Newswire: The Hammer Comes Down

Kellen Winslow is going to feel the wrath of the Westlake Police Department as he is officially cited for his "crotch rocket" crimes. Meanwhile, the Plain Dealer feels the wrath of Bernie's Insiders webmaster after giving fawning coverage to the team's attempts to usurp the independent media. All this wrath is created by this morning's newswire, linked and discussed herein...

Links and opinions about today's Browns news typed in by a guy sitting in his messy office and failing to convince his dog not to bark at everything he sees through the window...

Kellen Winslow will feel the wrath of the Westlake police this weekend, as the city is bringing the hammer down on Winslow for his reckless behavior on a "crotch rocket".

The team's top pick in 2004 will have to deal with the notion that he's going to have go give up $150 of his hard-earned cash to pay for his offenses. Not only that, but he's got a summons to appear in Rocky River Municipal Court.

If that's not bad enough, he also earned four points on his license. If he gets eight more, his license could be suspended.

Cue the Dragnet music, please.

Let's assume that Winslow winds up giving back all of his bonus money, leaving him only with his paltry second-year player salary ($305,000) to pay the fine. Based on the idea that he would have been on call to participate in all sixty minutes of every regular season game, the $150 equates to approximately 30 seconds of work for Mr. Winslow.

Of course, he'll get that salary regardless of whether he ever steps on the field for the Browns, so the Westlake police will rob Winslow of his earnings for thirty seconds of standing around on crutches on the Browns sidelines.

Ouch. That's gotta smart. I'm sure a valuable lesson will be learned.

It just gets worse for the tight end, who has earned the nickname Evil Kawinslow on the Bernie's Insiders forums. He even gets a "brickbat" from the News-Herald editorial staff today. I'm not sure what a brickbat is, but if it's a bat made out of bricks, that sounds like something that would really smart if you got hit with it.

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Those looking for more pleasant Browns news might be able to find some in Kentucky Sports Report's brief article on new Browns rookie Ellery Moore. The young man sounds like his coach made a strong impression on him about the value of an education.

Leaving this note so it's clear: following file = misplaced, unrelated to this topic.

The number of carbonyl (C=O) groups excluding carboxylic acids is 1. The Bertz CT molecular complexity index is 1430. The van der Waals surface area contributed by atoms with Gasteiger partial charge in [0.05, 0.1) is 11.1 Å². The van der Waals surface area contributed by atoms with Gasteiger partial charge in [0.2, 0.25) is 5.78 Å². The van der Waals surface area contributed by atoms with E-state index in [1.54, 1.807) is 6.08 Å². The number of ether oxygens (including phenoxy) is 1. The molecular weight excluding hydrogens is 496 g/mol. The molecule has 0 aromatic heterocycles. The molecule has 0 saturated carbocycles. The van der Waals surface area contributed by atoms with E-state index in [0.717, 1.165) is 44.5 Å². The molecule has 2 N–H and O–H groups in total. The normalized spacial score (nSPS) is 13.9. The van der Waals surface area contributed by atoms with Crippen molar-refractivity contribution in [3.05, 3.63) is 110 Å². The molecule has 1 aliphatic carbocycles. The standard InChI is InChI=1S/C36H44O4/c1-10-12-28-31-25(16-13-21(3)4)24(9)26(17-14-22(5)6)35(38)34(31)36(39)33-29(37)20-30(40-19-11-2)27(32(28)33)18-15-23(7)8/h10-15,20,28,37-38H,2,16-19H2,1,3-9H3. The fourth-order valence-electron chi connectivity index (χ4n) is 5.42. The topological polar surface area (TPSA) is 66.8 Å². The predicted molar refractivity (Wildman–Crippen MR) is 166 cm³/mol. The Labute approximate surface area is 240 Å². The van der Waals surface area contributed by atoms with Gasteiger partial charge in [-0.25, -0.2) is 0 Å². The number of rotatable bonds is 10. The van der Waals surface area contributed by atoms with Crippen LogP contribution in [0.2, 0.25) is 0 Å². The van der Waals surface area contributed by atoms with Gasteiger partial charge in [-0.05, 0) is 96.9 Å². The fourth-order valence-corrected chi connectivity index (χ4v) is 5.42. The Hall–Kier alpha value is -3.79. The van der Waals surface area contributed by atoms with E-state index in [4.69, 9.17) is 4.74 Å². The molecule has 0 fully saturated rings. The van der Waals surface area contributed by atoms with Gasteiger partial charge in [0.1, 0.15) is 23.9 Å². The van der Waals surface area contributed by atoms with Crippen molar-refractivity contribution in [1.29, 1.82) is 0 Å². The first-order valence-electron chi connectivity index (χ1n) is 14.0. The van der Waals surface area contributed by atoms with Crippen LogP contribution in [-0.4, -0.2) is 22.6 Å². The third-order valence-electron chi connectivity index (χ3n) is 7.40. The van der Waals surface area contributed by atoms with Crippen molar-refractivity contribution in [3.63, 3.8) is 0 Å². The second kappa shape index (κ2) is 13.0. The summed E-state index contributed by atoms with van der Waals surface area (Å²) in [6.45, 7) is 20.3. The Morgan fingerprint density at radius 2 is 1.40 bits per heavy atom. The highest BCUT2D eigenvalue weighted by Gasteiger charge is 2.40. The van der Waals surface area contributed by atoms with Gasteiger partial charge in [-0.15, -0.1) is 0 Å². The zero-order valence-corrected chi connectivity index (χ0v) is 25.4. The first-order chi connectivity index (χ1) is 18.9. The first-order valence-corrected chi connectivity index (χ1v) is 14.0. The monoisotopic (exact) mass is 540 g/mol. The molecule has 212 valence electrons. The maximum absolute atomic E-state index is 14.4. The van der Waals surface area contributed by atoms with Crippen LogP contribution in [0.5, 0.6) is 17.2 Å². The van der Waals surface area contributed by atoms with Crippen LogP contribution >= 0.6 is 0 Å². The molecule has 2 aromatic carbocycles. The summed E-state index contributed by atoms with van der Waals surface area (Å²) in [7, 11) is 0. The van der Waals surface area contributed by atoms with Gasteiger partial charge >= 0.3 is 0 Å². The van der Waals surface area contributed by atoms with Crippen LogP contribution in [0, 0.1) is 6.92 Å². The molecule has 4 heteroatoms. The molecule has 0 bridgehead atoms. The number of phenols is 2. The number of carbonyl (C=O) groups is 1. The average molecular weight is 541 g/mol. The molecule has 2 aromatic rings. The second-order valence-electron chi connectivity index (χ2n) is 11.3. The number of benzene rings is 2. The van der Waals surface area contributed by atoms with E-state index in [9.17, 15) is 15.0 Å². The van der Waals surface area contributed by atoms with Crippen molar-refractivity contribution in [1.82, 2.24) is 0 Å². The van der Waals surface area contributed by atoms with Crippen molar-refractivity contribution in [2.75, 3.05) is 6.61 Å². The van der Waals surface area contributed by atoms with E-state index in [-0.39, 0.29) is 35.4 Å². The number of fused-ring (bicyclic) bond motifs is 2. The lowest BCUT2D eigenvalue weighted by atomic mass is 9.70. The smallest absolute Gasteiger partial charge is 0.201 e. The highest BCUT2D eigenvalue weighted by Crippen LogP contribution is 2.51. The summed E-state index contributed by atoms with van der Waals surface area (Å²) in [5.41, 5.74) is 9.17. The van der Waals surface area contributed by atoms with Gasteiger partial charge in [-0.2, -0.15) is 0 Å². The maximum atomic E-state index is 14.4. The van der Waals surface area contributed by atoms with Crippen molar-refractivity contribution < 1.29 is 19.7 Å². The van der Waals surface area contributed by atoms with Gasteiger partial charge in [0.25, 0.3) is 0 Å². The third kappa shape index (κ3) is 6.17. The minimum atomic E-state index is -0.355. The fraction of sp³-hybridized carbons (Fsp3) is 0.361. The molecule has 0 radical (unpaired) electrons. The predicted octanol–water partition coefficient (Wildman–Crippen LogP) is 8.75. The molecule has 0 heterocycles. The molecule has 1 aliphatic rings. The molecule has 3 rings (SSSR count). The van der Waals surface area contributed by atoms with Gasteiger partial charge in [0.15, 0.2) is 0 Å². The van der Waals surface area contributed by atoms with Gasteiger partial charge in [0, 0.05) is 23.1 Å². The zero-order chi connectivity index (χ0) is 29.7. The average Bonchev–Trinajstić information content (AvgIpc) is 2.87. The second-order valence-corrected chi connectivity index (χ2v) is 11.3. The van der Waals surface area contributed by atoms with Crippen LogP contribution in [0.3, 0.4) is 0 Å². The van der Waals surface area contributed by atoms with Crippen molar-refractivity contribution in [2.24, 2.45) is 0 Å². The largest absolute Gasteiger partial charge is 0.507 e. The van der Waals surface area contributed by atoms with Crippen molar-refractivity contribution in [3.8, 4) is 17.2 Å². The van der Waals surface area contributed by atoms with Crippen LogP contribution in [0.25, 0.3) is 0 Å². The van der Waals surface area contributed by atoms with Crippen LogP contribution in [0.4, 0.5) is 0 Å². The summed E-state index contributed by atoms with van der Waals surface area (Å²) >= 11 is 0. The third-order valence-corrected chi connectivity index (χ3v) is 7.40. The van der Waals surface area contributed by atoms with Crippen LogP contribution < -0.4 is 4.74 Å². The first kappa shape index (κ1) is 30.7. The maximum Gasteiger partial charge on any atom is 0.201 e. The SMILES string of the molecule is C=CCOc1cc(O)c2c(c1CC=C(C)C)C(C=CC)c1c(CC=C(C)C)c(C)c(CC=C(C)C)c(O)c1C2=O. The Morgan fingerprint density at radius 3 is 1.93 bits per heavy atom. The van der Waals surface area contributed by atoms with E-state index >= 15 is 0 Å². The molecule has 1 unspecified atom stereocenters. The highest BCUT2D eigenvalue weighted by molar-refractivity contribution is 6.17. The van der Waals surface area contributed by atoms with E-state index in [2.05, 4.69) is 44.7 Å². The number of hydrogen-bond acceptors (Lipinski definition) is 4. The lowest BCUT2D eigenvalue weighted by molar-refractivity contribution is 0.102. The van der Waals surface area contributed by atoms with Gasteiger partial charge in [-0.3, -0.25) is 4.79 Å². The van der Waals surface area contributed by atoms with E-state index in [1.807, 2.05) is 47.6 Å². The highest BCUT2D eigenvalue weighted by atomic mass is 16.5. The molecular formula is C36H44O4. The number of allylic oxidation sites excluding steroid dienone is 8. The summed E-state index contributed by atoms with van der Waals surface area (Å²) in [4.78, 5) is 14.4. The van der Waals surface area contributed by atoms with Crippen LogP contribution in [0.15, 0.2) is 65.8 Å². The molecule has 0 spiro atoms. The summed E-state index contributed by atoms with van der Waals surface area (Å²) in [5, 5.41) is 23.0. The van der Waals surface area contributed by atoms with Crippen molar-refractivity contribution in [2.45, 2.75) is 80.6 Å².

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Those looking for something more akin to the Winslow weirdness might want to read the Plain Dealer's love letter to the business-side of the Cleveland Browns organization.

In it, a business columnist named Henry Gomez fawns over Browns President John Collins, saying he left a "left a cozy job as the National Football League's vice president of marketing and sales" to head to rough-and-tumble Cleveland.

Well, that's not quite the whole story, as many Browns fans already know, but that doesn't get mentioned in the article.

In it, as if you can't tell by the snarky tone I've already set, the Plain Dealer lavishes attention to the team's attempts to usurp the local sports media via development of their own "official" web site, magazine, and television productions.

"Whatever you think fans would want to see, we want to provide that," Collins tells the unquestioning Gomez.

The question Collins is never asked and never answers, of course, is "why you?".

Why do the Cleveland Browns need to go into competition with the media, including Bernie's Insiders, local newspapers, radio, television, and national sports networks like ESPN and Sportsline which already cover Cleveland Browns football like a blanket?

The answer, in my opinion, has absolutely nothing to do with giving fans what they want. The free market is already working to give fans what they want, and there are enough choices to provide fans with the ability to reward those media outlets they like and avoid those they don't.

If there's one thing we've know, it's that there's a free market. If people don't feel our product is worth $6-8 a month, they can just walk away.

Rather, again in my opinion, the team is listening to people like Browns' media consultant Vic Carucci who says that the team can grow revenue "at the edges" via their own media properties. This has the secondary and positive effect from the team's perspective in pulling attention away from objective (read: less complimentary) versions of the news.

Another question for fans to consider is what would happen if the Browns, an organization not known for low expenses, loses money on their website, video productions, and magazines in a crowded marketplace?

Tough question.

By the way, the cost of season tickets went up this off-season.

This article represents the opinion of Barry McBride, the webmaster and managing editor of Bernie's Insiders. It does not necessarily represent the opinions of Bernie Kosar or other members of the Bernie's Insiders staff. Fans viewing this article through Yahoo! should visit the website at to view the links referenced above.


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